That is true, anyway, to Americans as reflected in a study conducted by dermatologists or skin specialists at the Ohio State University Wexner Medical Center.
According to the dermatologists, dental health and diet may have an impact on the development and severity of psoriasis, a skin disease that causes thick, red patches on the skin. The disease affects more than 8 million Americans. At its most severe, itchy skin may cover the whole body. It could be painful. And it could last a lifetime
“Psoriasis is an autoimmune disease so although it often presents as red, scaly patches on the skin, we know that the causes and consequences are more than skin deep,” said Dr. Benjamin Kaffenberger, the dermatologist who led the study.
“We’re looking for some sort of trigger that sets off the immune system,” he said.
Psoriasis is triggered by a problematic immune system when skin cells rise to the surface of the skin. The rapid buildup of the extra cells on the surface of the skin forms scales and red patches.
“Because strep throat is one of the known triggers and the microbiome of bacteria in the mouth is much more complex, that became our starting point,” Dr. Kaffenberger explained.
He and co-researchers were interested if poor dental health could be a risk factor for the skin ailment.
Their study, published in Dermatology Online Journal, involved psoriasis patients who rated their gum health. A hundred patients with psoriasis and 165 without the skin disease at Ohio State’s dermatology clinics answered a lifestyle and diet questionnaire.
The study found that poor dental and oral health, especially gum pain, were common among those with psoriasis.
“Patients who had more severe psoriasis were more likely to report that their gums were in worse condition than patients who didn’t have mild to moderate psoriasis in the first place,” Dr. Kaffenberger told Amy Colgan, a contributor to the Ohio State News.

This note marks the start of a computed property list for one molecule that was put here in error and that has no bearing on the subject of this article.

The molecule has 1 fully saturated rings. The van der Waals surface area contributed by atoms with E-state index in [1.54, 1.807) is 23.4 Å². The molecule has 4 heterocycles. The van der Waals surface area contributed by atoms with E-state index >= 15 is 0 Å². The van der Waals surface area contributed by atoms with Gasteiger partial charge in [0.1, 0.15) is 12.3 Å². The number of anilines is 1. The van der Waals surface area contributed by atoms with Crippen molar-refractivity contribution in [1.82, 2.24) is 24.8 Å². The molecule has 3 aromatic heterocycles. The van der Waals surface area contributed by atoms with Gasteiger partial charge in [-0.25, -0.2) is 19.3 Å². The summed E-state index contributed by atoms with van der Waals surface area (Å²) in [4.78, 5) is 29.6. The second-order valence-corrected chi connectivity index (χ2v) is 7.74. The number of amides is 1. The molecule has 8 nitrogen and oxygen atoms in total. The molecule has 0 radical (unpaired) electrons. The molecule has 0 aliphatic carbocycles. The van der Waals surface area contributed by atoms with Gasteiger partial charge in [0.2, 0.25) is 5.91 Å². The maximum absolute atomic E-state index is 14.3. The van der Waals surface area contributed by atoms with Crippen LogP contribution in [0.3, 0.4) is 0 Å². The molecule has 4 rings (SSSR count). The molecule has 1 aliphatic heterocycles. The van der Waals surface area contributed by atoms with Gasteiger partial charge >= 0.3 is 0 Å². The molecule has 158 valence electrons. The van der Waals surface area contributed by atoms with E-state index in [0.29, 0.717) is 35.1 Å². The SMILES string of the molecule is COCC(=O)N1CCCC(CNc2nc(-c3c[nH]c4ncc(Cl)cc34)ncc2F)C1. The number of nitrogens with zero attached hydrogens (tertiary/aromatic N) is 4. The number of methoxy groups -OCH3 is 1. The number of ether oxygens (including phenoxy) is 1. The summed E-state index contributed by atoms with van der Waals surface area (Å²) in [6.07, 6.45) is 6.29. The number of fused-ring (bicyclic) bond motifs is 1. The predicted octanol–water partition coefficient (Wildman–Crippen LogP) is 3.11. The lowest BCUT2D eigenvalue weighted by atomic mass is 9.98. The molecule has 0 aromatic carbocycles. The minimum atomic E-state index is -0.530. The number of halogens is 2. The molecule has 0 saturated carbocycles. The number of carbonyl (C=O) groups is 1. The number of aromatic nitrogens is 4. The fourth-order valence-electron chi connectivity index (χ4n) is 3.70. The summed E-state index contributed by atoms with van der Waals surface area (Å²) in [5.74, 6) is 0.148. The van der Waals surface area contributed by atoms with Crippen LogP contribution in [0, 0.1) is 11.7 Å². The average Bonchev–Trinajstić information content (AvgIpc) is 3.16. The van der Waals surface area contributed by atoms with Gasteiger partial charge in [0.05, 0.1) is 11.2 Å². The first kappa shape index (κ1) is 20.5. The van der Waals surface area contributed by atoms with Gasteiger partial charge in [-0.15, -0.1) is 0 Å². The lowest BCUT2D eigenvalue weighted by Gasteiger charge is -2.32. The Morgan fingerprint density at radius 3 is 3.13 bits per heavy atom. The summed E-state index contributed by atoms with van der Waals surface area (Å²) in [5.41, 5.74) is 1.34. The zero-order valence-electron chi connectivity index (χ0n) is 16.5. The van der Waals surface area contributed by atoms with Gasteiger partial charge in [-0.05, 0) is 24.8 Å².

Dr. Kaffenberger added that while the study findings are very preliminary, dermatologists may screen patients for dental health issues.
There is no cure for psoriasis but the symptoms may be managed by moisturizing creams as well as medicines and ultraviolet light that stop or delay the skin cells from surfacing on the skin.
The study provides an option: make sure that your gum condition is healthy. “The key is to protect your gums and your mouth by brushing your teeth twice a day and flossing, Dr. Kaffenberger said.
And yes, fruits may prevent the skin ailment. “Patients who had higher fruit consumption reported less significant psoriasis, indicating fruit and potentially fresh foods may be an associated protective factor,” Dr. Kaffenberger said.
Previous studies have also found that smoking and obesity are significant risk factors of psoriasis. “Lifestyle changes include quitting smoking, avoiding high alcohol consumption and properly managing diabetes,” Dr. Kaffenberger said./WDJ